Recognizing and preventing lung cancer for non-smokers
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Though most lung cancer deaths are linked to cigarette smoking, more and more lung cancer diagnoses are occurring among non-smokers.
Experts think lung cancer develops in non-smokers and never-smokers due to accumulated mutations in patients with possible genetic predispositions.
Early detection is tied to increased survival rates for lung cancer. Though there is currently no guidance for lung cancer screening for non-smokers, there are steps you can take to reduce your risk of developing lung cancer.
When it comes to lung cancer, there is much to be optimistic about: The rates of lung cancer diagnoses, especially among young men, have dropped significantly. While lung cancer remains the leading cause of cancer death in the U.S., the combination of reduced smoking, early cancer detection and improved cancer care and treatment options have vastly improved the outlook of this disease.
Unfortunately, while 90% of lung cancer deaths are tied to cigarette smoking, non-smokers are beginning to make up a larger proportion of lung cancer cases in the U.S. Understanding your risk factors can help prevent the development and spread of lung cancer, even for non-smokers.
How lung cancer develops
Researchers have found that most lung cancer tumors are caused by the accumulation of mutations – particularly in DNA repair genes. When environmental triggers like tobacco smoke, pollutants or other small particles get into the lungs, they can cause irritation that leads to mutations in healthy cells.
But mutations alone might not lead to cancer. Though there’s not been a single gene or biomarker identified, some oncology experts believe many lung cancer patients, especially non-smokers, may have a genetic predisposition that enhances the rate of mutations that lead to cancer.
“We don’t have one overarching explanation,” says Sid Devarakonda, M.D., director of thoracic medical oncology at the Providence Swedish Cancer Institute. “But it’s possible that a certain percentage of the diagnosed never-smoker population has a genetic predisposition.”
Risk factors for nonsmokers
Smoking status has historically been a leading cause of most lung cancer diagnoses, but secondhand smoke, pollution and exposure to other carcinogens can also lead to lung cancer – including among non-smokers.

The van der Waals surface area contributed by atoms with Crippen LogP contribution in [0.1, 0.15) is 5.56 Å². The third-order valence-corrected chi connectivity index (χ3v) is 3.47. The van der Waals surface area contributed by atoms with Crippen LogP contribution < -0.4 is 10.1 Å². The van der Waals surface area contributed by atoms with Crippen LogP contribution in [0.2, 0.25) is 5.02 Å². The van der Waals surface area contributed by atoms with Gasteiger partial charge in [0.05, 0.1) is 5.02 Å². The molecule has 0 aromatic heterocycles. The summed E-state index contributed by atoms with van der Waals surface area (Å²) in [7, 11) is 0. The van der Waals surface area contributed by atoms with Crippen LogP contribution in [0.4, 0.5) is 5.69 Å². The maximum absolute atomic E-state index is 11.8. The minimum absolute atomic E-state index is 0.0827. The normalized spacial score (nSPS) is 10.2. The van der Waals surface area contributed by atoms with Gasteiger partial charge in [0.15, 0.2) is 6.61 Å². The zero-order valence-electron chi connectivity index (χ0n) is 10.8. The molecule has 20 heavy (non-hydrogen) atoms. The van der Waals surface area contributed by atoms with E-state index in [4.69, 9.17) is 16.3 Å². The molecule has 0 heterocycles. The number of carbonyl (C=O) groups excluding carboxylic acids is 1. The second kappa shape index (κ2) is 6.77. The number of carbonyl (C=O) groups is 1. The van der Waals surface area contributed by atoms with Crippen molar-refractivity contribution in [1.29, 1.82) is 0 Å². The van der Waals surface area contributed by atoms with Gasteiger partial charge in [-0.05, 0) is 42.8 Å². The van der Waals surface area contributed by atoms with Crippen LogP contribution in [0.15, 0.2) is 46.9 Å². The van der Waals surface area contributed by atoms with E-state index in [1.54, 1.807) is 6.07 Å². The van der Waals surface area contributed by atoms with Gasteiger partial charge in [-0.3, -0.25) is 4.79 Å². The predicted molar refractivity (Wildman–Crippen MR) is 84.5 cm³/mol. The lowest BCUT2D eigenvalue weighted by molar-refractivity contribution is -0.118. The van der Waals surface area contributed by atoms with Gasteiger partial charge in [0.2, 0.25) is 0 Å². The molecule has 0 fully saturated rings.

Other risk factors for lung cancer among non-smokers include:
- Family history of lung cancer
- Increased age
- Radiation, radon gas, asbestos and other carcinogen exposure
- Secondhand smoke exposure
While lung cancer has traditionally impacted slightly more men than women, researchers have found that women diagnosed with lung cancer were far more likely to have never smoked than men diagnosed with lung cancer. This disparity was particularly high for Asian women.
Reducing your lung cancer risk
While lung cancer screening is recommended for many current and former smokers, the guidance is less clear for non-smokers. Lung cancer screening aims to catch cancer in an early stage before it spreads, which is often before any symptoms develop and when treatment can be most effective. Even if you are a non-smoker, speak with your physician if you have risk factors for lung cancer to determine if screening is right for you.
When it comes to cancer prevention, you can lower your risk of developing lung cancer by:
- Avoiding secondhand smoke, air pollution and other carcinogens
- Eating healthy foods
- Maintaining an active lifestyle
- Testing your home for radon, a naturally occurring, odorless gas
“Smoking is the most important and preventable cause of lung cancer,” says Dr. Devarakonda. “Anything that can cause inflammation through inhalation, or increase the risk of mutations in lung cells, in theory, could contribute to an increased risk of cancer.”
Sid Devarakonda, M.D., director of thoracic medical oncology at the Providence Swedish Cancer Institute
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